Tyler Farr Doesn’t Go Deep Enough On “Suffer In Peace”

tyler farr suffer in peace

Right from the get-go, Suffer In Peace doesn’t seem like the right title for Tyler Farr’s sophomore effort. The album opens with a song called “C.O.U.N.T.R.Y.,” and there doesn’t look to be much else below that bro-saturated surface. Of course, Farr knows his role. He entered country music in 2013 with a huge hit, “Redneck Crazy.” The rural stalker song felt like a gimmick, and maybe even a one-hit wonder.

Then “A Guy Walks Into a Bar” came along last August. Gone was Farr’s false sense of “macho-ness.” “Redneck Crazy” was insecure, but not in a genuine, vulnerable way like “A Guy Walks Into a Bar” is. The first single off of Suffer In Peace is a clever play on words about the “guy walks into a bar” joke, turning the line into a ballad about failed love. The song as a whole isn’t very original, but it was a step in the right direction for Farr. There are other glimmers of hope on this album, like the title track. Farr is best on his ballads. He sounds truly passionate about what he’s singing.

What is disappointing about Suffer In Peace is how easily it falls into stereotypical country tropes. You know that friend you have that doesn’t listen to country but doesn’t like it anyway because they think it’s all about trucks and beer and America? This is probably the album that they think is at the epicenter of the genre. Farr’s vocal abilities are wasted on bro-anthems like “Better In Boots” and “Damn Good Friends.” It’s not Farr’s fault, but he’s been given some really dull material.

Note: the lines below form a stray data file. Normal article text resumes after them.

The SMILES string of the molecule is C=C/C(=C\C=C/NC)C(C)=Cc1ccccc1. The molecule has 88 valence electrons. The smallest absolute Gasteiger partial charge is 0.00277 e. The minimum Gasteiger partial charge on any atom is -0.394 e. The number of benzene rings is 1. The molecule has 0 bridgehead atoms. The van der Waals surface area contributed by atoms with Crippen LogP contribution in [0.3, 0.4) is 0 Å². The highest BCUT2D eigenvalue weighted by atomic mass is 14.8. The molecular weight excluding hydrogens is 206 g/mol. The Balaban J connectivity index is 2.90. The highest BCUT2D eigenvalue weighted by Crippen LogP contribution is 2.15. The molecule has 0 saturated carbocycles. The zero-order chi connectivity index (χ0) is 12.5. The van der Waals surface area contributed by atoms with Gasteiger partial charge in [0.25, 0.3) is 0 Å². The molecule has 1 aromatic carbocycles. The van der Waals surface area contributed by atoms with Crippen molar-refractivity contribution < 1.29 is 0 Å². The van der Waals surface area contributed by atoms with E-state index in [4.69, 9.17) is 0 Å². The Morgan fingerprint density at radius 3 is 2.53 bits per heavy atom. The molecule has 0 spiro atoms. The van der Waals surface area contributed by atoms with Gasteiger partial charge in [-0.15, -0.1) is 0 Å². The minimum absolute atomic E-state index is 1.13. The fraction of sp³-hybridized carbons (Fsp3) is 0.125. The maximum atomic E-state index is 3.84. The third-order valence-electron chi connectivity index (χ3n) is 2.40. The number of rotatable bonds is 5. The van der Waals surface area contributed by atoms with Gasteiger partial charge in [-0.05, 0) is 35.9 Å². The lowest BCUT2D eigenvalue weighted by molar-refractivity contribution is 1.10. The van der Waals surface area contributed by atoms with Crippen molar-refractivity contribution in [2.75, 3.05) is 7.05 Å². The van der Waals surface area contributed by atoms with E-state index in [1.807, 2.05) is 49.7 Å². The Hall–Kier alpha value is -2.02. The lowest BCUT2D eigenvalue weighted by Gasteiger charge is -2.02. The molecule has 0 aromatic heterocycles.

He makes the best of the tracks he was given, though. You wouldn’t know it, but Farr is actually a classically trained vocalist. Songs such as “Raised to Pray,” “Withdrawals,” and “I Don’t Even Want This Beer” showcase his talent to some degree. He has amazing control and, most importantly, a unique sound. While Farr is singing what sounds like Jason Aldean B-sides, he makes them his own. Oddly enough, Aldean himself shows up as a guest on “Damn Good Friends.” It seems like a natural collaboration, which works in Farr’s favor.

Tyler Farr is going to do just fine making these kinds of songs. Still, he has the skill and the passion to do bigger and better things. Hopefully by his third album, he’ll have more to say.

Rating: 2/5